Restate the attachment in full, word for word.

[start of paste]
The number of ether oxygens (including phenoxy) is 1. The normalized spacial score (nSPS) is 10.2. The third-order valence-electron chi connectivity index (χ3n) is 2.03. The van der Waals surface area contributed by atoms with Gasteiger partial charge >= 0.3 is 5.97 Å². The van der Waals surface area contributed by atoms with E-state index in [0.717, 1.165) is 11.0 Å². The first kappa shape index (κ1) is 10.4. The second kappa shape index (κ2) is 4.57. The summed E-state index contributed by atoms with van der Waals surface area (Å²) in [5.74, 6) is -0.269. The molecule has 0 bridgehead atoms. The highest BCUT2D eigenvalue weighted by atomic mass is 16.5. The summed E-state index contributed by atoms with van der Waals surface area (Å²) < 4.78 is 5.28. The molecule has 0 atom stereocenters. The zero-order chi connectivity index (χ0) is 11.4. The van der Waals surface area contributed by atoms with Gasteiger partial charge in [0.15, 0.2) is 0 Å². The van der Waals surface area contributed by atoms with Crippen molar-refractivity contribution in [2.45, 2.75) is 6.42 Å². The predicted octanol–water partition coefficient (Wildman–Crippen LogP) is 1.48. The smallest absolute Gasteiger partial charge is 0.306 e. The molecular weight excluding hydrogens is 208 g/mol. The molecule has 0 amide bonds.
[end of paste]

The number of ether oxygens (including phenoxy) is 1. The normalized spacial score (nSPS) is 10.2. The third-order valence-electron chi connectivity index (χ3n) is 2.03. The van der Waals surface area contributed by atoms with Gasteiger partial charge >= 0.3 is 5.97 Å². The van der Waals surface area contributed by atoms with E-state index in [0.717, 1.165) is 11.0 Å². The first kappa shape index (κ1) is 10.4. The second kappa shape index (κ2) is 4.57. The summed E-state index contributed by atoms with van der Waals surface area (Å²) in [5.74, 6) is -0.269. The molecule has 0 bridgehead atoms. The highest BCUT2D eigenvalue weighted by atomic mass is 16.5. The summed E-state index contributed by atoms with van der Waals surface area (Å²) < 4.78 is 5.28. The molecule has 0 atom stereocenters. The zero-order chi connectivity index (χ0) is 11.4. The van der Waals surface area contributed by atoms with Gasteiger partial charge in [0.15, 0.2) is 0 Å². The van der Waals surface area contributed by atoms with Crippen molar-refractivity contribution in [2.45, 2.75) is 6.42 Å². The predicted octanol–water partition coefficient (Wildman–Crippen LogP) is 1.48. The smallest absolute Gasteiger partial charge is 0.306 e. The molecular weight excluding hydrogens is 208 g/mol. The molecule has 0 amide bonds.